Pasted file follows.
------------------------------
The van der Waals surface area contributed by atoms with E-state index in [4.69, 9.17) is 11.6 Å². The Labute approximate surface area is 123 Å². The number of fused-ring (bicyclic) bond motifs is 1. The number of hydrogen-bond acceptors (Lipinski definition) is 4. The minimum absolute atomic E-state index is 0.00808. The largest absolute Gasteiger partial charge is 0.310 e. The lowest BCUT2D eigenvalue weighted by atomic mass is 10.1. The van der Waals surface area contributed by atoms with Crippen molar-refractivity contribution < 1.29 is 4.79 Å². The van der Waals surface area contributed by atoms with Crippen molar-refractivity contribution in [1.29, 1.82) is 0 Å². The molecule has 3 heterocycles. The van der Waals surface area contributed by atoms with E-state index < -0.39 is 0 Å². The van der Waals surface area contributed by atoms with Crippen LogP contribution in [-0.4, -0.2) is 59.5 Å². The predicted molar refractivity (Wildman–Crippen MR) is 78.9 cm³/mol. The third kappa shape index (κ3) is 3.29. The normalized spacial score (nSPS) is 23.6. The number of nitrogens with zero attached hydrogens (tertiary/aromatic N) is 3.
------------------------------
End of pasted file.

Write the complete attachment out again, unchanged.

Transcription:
The van der Waals surface area contributed by atoms with E-state index in [4.69, 9.17) is 11.6 Å². The Labute approximate surface area is 123 Å². The number of fused-ring (bicyclic) bond motifs is 1. The number of hydrogen-bond acceptors (Lipinski definition) is 4. The minimum absolute atomic E-state index is 0.00808. The largest absolute Gasteiger partial charge is 0.310 e. The lowest BCUT2D eigenvalue weighted by atomic mass is 10.1. The van der Waals surface area contributed by atoms with Crippen molar-refractivity contribution < 1.29 is 4.79 Å². The van der Waals surface area contributed by atoms with Crippen molar-refractivity contribution in [1.29, 1.82) is 0 Å². The molecule has 3 heterocycles. The van der Waals surface area contributed by atoms with E-state index < -0.39 is 0 Å². The van der Waals surface area contributed by atoms with Crippen LogP contribution in [-0.4, -0.2) is 59.5 Å². The predicted molar refractivity (Wildman–Crippen MR) is 78.9 cm³/mol. The third kappa shape index (κ3) is 3.29. The normalized spacial score (nSPS) is 23.6. The number of nitrogens with zero attached hydrogens (tertiary/aromatic N) is 3.